For those whose stomping ground is closer to the Connecticut Valley Region, North and South Spectacle ponds in Orange (the latter being the only Quabbin watershed water body that can be ice fished) offer superb slab crappie fishing and for those that thrive in the nighttime winter chill, there’s a dusk-to-dawn hornpout bite that is exceptional, and when the bullheads are pulled from clean water they taste great! Clubhouse or Sheomet Pond in Warwick is stocked with trout and is habitually one of the first ponds in the state to sport safe ice. If black bass is in your sights, than sound Lake Rohunta in Orange, and for trout and salmon, there’s the heavily stocked Lake Mattawa in Orange.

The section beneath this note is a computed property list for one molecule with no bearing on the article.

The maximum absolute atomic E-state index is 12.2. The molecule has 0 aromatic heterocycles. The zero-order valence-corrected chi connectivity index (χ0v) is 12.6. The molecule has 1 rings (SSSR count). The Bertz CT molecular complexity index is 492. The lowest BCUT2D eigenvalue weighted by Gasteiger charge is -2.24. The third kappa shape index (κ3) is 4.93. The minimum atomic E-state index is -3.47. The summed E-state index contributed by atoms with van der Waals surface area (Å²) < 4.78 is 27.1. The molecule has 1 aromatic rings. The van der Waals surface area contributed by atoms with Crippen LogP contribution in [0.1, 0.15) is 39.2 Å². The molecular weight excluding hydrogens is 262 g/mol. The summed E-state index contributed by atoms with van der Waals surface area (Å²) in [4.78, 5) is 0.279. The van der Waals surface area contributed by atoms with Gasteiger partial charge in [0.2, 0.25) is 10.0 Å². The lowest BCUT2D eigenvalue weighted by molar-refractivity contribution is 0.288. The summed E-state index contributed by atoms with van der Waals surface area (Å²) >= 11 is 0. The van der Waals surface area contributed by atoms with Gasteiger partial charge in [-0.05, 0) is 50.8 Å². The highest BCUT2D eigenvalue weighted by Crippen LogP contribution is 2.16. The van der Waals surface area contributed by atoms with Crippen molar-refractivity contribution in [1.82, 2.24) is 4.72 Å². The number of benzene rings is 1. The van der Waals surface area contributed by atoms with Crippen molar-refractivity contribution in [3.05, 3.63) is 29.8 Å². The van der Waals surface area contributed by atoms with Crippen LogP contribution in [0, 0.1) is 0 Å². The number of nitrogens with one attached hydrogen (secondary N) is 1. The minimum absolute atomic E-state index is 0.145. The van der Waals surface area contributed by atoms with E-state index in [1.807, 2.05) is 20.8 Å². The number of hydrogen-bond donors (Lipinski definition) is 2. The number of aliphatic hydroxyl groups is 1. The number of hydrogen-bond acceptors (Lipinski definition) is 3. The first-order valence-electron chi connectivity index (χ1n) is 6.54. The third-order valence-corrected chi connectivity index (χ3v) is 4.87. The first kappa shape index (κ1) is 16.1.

Paul from Granby’s in Granby, Massachusetts told me that the Berkshires is your best bet to find early safe ice and chances of a good catch. A few favorites of his can all be found in the town of Benett: Center Pond, Yokem Pond, Buckley Dunton Reservoir and Greenwater Pond. Buckley Dunton is stump-filled making it prime territory to ice a hawg largemouth bass, while Greenwater Pond is stocked with trout. Granby’s supplies a lot of bait shops with shiners so you can bet they are always filled to the brim with bait of varied sizes.
Up north, broodstock salmon have been stocked in Plug’s Pond in Haverhill, Forest Lake in Methuen and there’s a real mixture of trout species in Baldpate as well as Pleasant. For warm water species if you are into crappie check out Chebacco Pond in the Essex/Hamilton area and Pillings Pond in Lynfield, the former of which features an often red-hot nighttime slab bite. To satisfy toothy cravings, Lake Attitash in Amesbury has pike and while the going can be slow at times, each year someone ices some nice ones.